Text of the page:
There are all kinds of ways to describe a marketing sales funnel. The idea is that if you’re selling anything – your services or your products – you have to get lots of people in at the “top” of the funnel. Some of them (a smaller subset) will become leads that can be marketed to. Some of those leads (a smaller subset again) will become customers after they pay you money.
The set of people you’re working with is wide at the top, and narrower at the bottom when they pay you.
That’s easy enough to understand.
How to Build a Marketing Sales Funnel
There are many flavors of a marketing funnel, but at it’s simplest, there are three stages. How do you get people to the top of the funnel? You have a variety of options, including:
- Search engine optimization (SEO) of your website for what your ideal customers search for on Google
- Social media and blog posts
- Paid ads on social media or the search engines (like Google Adwords)
- Online press releases
This is called the “Awareness” stage. They’ve now become aware of you and your business because something drew them there or attracted them (“attraction marketing”).
But just because they visited your website, doesn’t mean much. I’m not particularly interested in traffic to my website. Visitors won’t pay my mortgage. So now we have to convert them to a lead. They have to give you their contact information in exchange for something of value to them. Your “lead magnet” is your “ethical bribe” that pries their information from them.
Typically this is an opt-in to download or view or get something that is valuable to them:
- Free report
- Access to a small training video
- A checklist
- Something else they can download and use (tools, spreadsheet, software, etc.)
Only a subset of those that come in the “top” of the funnel will be willing to give you their information, hence the funnel gets smaller in the middle.
By nurturing those leads with more useful information, you’ll get them to know, like and trust you more, which increases the odds that they’ll give you money. So some subset of the “leads” will get out their wallet and pay you for your products or services.
This smaller subset is the coveted reward at the bottom of the funnel. The more you put in the top, theoretically, the more drop out the bottom and convert.
I Have a Problem With This Funnel Model
If you look at the picture above, it looks like everyone who goes in the top eventually comes out the bottom as a paid client. This is so not true. Really, you have a leaky funnel, in which people are leaking out the sides before reaching the bottom. It’s a numbers game. You have to keep filling it up at the top in order to get a few out the bottom. It’s kind of like bailing a leaky boat, but in reverse.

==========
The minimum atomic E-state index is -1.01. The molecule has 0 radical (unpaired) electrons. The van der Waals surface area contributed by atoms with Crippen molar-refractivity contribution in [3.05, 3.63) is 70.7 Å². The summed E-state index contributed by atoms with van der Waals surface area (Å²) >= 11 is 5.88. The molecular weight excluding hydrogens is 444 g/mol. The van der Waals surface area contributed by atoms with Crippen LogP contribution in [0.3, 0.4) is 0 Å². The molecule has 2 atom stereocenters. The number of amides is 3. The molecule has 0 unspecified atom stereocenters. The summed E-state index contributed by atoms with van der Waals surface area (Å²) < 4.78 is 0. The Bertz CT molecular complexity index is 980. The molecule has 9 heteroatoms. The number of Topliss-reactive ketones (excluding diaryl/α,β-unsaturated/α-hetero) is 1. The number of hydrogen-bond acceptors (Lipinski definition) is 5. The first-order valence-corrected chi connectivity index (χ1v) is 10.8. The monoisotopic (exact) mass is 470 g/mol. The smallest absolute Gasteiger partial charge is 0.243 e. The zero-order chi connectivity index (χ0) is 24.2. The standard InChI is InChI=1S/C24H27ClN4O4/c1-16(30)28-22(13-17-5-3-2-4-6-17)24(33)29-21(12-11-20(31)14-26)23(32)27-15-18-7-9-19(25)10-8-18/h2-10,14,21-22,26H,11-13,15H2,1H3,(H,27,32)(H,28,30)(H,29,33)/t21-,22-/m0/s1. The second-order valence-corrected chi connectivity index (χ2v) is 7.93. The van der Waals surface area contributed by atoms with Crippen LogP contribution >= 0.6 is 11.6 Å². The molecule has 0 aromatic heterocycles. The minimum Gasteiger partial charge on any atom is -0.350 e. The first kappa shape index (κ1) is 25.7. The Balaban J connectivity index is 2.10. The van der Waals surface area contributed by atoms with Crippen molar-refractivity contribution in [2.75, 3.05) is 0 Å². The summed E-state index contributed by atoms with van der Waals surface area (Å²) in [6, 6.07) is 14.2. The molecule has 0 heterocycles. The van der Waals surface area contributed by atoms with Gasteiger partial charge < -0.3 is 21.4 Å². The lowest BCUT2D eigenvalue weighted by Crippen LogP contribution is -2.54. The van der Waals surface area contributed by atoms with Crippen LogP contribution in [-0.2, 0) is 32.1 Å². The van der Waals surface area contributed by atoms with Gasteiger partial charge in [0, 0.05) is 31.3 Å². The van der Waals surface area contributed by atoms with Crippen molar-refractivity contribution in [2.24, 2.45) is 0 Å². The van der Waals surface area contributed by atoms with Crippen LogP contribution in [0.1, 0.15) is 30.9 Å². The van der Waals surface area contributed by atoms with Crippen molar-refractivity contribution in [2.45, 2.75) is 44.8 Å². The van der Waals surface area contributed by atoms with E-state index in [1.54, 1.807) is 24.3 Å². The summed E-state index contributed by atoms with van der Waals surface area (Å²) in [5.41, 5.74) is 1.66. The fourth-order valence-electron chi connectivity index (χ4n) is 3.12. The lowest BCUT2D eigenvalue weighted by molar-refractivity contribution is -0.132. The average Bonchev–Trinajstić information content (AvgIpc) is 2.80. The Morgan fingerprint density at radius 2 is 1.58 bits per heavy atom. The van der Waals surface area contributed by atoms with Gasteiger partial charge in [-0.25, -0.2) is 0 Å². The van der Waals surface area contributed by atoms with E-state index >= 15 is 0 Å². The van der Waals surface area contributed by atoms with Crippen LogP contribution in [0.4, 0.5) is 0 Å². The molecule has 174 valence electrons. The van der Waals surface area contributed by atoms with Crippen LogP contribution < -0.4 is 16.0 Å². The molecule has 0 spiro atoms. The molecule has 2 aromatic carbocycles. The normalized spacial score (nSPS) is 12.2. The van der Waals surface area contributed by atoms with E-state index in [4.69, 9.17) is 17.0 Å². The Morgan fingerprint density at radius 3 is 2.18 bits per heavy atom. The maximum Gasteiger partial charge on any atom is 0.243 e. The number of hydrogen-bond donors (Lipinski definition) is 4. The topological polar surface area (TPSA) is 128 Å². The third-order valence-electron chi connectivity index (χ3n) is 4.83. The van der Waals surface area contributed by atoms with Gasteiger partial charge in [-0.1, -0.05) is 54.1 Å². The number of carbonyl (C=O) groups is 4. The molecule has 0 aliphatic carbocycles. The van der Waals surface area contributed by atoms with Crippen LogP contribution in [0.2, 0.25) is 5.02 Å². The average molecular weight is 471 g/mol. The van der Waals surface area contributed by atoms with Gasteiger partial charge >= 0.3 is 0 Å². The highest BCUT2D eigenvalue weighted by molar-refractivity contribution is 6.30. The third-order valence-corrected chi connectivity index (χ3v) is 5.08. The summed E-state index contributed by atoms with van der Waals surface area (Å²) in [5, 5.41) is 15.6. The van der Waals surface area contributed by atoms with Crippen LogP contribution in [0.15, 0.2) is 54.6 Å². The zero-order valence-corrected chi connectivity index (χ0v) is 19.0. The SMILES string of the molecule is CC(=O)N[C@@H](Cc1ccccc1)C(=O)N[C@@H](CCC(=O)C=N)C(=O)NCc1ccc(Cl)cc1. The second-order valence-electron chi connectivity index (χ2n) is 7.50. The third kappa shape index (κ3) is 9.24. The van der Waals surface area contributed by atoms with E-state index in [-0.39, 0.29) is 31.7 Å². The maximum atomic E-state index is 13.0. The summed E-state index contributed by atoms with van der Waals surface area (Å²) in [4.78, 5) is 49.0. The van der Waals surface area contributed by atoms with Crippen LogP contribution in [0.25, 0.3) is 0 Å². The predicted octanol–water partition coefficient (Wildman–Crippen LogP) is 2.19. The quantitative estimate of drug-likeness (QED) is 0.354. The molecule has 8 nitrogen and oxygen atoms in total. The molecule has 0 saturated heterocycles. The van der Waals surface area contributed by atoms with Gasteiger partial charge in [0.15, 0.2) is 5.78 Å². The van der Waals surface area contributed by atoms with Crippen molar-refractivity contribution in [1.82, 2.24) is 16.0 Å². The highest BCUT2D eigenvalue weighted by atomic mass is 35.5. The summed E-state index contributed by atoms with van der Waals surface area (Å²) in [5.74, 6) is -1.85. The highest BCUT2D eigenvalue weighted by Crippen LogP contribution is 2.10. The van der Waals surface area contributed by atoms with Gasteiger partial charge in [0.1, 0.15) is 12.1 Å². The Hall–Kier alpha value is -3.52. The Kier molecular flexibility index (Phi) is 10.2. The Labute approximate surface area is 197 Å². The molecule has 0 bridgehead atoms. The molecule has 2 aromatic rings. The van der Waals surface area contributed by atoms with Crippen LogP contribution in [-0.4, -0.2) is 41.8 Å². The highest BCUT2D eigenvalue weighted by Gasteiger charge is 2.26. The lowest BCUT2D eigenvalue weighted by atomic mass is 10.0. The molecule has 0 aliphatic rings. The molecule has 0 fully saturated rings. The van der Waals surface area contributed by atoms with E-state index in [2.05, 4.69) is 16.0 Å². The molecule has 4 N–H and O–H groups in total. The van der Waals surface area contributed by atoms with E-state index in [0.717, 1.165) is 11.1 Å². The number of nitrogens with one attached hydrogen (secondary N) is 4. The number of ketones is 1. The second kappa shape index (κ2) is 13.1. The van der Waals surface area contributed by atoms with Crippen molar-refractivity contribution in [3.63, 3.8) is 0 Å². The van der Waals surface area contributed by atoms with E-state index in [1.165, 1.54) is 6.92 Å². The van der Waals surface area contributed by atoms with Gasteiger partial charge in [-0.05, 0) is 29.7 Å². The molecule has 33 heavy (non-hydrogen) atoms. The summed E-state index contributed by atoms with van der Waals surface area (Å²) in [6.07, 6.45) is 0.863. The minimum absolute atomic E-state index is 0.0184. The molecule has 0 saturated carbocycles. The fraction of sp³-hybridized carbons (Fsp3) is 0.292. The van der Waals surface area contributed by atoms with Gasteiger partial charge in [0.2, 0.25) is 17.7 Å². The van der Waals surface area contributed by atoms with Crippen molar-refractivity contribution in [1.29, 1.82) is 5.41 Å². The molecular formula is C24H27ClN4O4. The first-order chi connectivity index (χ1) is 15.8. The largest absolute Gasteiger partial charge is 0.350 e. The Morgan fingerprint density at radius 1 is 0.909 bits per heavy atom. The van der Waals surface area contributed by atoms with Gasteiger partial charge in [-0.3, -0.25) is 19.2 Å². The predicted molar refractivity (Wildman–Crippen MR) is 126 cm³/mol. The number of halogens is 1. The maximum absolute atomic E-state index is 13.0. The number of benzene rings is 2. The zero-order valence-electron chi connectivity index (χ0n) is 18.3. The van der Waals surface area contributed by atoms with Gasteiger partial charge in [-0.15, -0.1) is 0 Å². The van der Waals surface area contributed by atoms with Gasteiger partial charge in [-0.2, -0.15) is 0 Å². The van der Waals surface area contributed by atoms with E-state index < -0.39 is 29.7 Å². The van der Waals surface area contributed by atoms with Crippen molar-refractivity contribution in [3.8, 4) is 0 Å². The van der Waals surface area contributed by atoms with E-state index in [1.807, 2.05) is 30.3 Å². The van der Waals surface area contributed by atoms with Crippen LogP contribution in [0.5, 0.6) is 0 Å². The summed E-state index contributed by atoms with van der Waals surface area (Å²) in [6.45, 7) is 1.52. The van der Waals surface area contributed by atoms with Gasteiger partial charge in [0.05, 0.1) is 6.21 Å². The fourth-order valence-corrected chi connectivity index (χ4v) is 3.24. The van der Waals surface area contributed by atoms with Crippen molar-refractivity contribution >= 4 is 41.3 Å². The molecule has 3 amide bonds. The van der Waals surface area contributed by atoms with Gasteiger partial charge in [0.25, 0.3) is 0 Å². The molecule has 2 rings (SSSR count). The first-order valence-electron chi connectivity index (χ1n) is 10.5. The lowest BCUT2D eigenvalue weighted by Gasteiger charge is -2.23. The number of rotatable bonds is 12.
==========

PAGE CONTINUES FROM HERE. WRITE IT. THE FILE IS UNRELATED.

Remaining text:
If you stop filling it from the top, your sales dry up.
This is partially true, but it’s even more complicated than that. It’s easy to feel like if you’re not getting instant results out the bottom of the funnel, then your funnel is broken. Abandon that leaky boat, jump to the next shiny marketing thing that comes along and churn some more.
What you’ve probably forgotten is that the people in the middle don’t all leak out, but they don’t all convert to a sale right away either. Many of them are in the middle, sometimes for a long time, even a very long time. Not everyone is ready to whip out their wallet the minute you show them your cool stuff. If you abandon ship, you’re leaving money behind, and the possibility for a sale.
Just yesterday, I got a phone call from someone who went to one of my free workshops – 8 months ago. He was ready to move forward with a small, private, one-hour consultation that I had offered the class. I’ve even had people call me two years after doing a proposal, and that proposal had been sitting on their desk all that time.
A good friend of mine has said that she’s had people who were on her email list for years, and love her stuff. Sometimes they weren’t ready until years later to move forward. Then they became great clients because they already had a long-term – albeit virtual – relationship.
The Other Problem with the Funnel Model: Flip it Upside-Down!
It’s important to keep adding new people to your list. You’re going to lose a portion just to normal attrition: email addresses gone stale, changed jobs, and unsubscribes. So yes, you have to keep adding to it.
But don’t ever forget your current clients. They’re 80% more likely to buy from you again and become repeat customers, and it’s FAR easier to upsell or cross-sell to your current client list than convert a new one. By building a long-term relationship with your current client list (not just going for a one-time sale), they will refer you to their colleagues, thus expanding your funnel from narrow to wider.
So in short, you need two funnels:
- The “traditional” wide-to-narrow funnel
- The upside-down funnel from narrow-to-wide
Never abandon ship, because even though you’ve got a leaky funnel, just keep nurturing those leads over the long haul. They will pop out the bottom, but only when they’re ready to.
Keep widening your narrow, upside-down funnel by upsells and cross-sells to your existing client base. You’ve already worked hard to build the trust, so keep that door open.